05 March 2020
Here we share three useful ways for family historians to learn more about their family heirlooms and collectables
‘Charts, dates and names alone may not be enough. Family heirlooms, passed from one generation to the next, however, can tangibly connect family past with family future. Seeing them, touching them, cherishing them not only breathes substance into lives long gone. It makes personal history feel real’ – so writes Melody Amsel-Arieli in the April issue of Family Tree in her article, ‘Heirlooms for family historians’.
Melody’s quite right and here we share four useful ways to learn more about those cherished - but sometimes mysterious - family items, handed down through the generations.
Are there any receipts or documents (a will perhaps) showing how the item came into your family? Was it a wedding gift, or something sent home from a family member working overseas? Do the original manuals exist, say for a lawn mower, or the original box for a hat? Such documentation or packaging will help you date and place the item’s origin.
2. Makers’ marks
Are there any makers’ marks or serial numbers? Silver is perhaps the most widely known, with the hallmarks on sterling silver precisely recording the year and place an item was hallmarked, as well as indicating who the original maker was. Many other items have numbers and codes that can help you trace their history too. Vintage Singer sewing machines, for instance, have a serial number, using which you can search the internet and establish the date that the machine left the factory, giving you a firm post quem date.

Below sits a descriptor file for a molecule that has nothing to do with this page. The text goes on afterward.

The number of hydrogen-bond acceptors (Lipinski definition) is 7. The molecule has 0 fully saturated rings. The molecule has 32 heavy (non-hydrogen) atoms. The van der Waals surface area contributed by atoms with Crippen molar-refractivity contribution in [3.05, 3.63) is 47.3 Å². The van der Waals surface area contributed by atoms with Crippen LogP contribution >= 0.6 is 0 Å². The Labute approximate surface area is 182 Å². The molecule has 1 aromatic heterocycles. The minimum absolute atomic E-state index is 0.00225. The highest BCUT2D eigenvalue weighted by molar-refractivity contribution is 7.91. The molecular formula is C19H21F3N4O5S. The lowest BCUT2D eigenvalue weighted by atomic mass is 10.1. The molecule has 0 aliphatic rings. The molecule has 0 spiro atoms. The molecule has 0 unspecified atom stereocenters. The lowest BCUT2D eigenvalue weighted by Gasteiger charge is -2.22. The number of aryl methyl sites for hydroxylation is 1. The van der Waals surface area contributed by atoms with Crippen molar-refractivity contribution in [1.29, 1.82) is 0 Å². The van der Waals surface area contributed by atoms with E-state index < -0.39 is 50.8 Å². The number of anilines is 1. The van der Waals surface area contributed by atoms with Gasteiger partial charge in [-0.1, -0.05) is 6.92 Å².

3. Photographic evidence
Look through old family photos. Can you see your treasured heirloom in use, back in the day? Perhaps a favourite brooch being worn? A teapot being used? A piece of furniture in pride of place? Perhaps copy any relevant photos and keep them with your jewellery, or with the piece of furniture, in a drawer say, and a short description explaining what it means to you and how you came about the item, to your descendants.
Originally published in March 2020, reviewed March 2023.
Image: sudhith xavier Unsplash